Erie Vital Signs

A Bridge Between the Past and the Future


That transient moment in time around Christmas is often that rare instance when we simultaneously reflect upon things past as well as things yet to come. Erie Vital Signs plays an important role serving as a bridge between the past and the future: by tracking economic and social indicators that measure our region’s current level of well-being in seven topical areas. EVS allows us to see how our community is doing compared to the past, offers important clues as to how we are likely to do in the future and provides implications for actions that need to be taken in order to improve that future.

Erie’s Past and Present

As a community indicator project designed to prompt more informed and inspired decision-making based on objective and reliable data, Erie Vital Signs is a recent development. To be sure, just like in the rest of the country, statistics about our region have been collected for a long time, but mainly for the purpose of record-keeping for future historians to gauge progress and performance, and perhaps too infrequently for the purpose of spurring action to improve community well-being. Of course, this latter purpose is the overarching goal of Erie Vital Signs is to help build consensus and stimulate action, based on factual knowledge, regarding the most pressing challenges and needs of the community.

What if Erie Vital Signs had existed, say forty years ago, around 1975? What would it have told us about Erie’s past? Would it have revealed a vibrant past that we can look to with pride, or a past that mirrored the problems we face today? Would it have revealed any past attempts at collective action for the greater community good?

Well, the historical Erie Vital Signs, if it had existed, would have told us a few interesting things about our community:

  • In 1972, Erie was selected as an All-America City, an honor bestowed annually upon only 10 communities across the country by the National Civic League (NCL) beginning in 1949. In fact, as recently as 2009, Erie was one of 32 finalists and the only Pennsylvania city in that year to be represented in the competition. According to the NCL, to earn the distinction of being an “All-America City,” a community must “demonstrate innovation, inclusiveness, civic engagement, and cross sector collaboration by describing successful efforts to address pressing local challenges” such as job loss, urban blight and youth crime. Philadelphia has received the honor four times (1949, 1951, 1957, 1994), Pittsburgh twice (1949, 1986-87). The lesson here is that, not only does Erie enjoy a fairly illustrious past, but there is precedent for collective action to try to solve local problems. By more systematically and rigorously measuring indicators of performance, the current Erie Vital Signs can serve the important role of helping bridge these early collaborative community efforts with even stronger and more impactful actions in the future.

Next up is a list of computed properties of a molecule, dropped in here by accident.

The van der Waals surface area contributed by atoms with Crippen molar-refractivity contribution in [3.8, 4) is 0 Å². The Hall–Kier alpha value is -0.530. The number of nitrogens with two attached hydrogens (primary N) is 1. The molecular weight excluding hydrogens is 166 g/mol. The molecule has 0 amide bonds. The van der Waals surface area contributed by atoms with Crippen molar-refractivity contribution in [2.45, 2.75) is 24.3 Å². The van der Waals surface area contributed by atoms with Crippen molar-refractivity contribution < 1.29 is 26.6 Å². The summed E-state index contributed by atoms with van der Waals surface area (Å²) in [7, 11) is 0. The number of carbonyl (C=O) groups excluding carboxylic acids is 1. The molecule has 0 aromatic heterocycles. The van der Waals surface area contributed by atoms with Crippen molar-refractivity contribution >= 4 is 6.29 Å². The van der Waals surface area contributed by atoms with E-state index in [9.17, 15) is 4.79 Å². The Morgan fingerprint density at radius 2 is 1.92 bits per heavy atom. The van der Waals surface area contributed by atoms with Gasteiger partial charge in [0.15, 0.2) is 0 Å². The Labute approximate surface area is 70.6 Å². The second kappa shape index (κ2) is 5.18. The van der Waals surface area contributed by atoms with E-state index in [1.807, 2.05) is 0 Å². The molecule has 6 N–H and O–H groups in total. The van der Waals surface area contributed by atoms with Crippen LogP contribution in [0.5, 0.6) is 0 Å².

• If it had existed back in 1975, the historical EVS would also have told us that, by the year 2016, three Erie cultural institutions would be celebrating a rich history of being a part of the community for at least 100 years: Erie Art Museum, Erie Philharmonic Orchestra, and the Erie Playhouse. Undoubtedly, had it existed four decades ago, Erie Vital Signs would have documented the success, and at times travails, of these local organizations which have contributed much to the overall quality of life in Erie. Of course, the current Erie Vital Signs continues to measure and track the cultural vitality of our region, in addition to other important social indicators that affect the quality of life such as health, education, environment, and community and civic engagement.
  • In 1975, Erie Vital Signs would have told us that the real per capita income of $25,547 in Erie (measured in 2013 dollars) was 94% of that in Pennsylvania ($27,041) and 93% of that in the U.S. as a whole ($27,331). This meant that, forty years ago, the standard of living in Erie as measured by average real purchasing power was not that far below that in the state and nation. Unfortunately, the current Erie Vital Signs would tell us that this gap has grown over time, so that by 2014, real per capita income in Erie ($37,590) is only 80% of the PA level ($46,918) and 83% of the U.S. level ($45,314).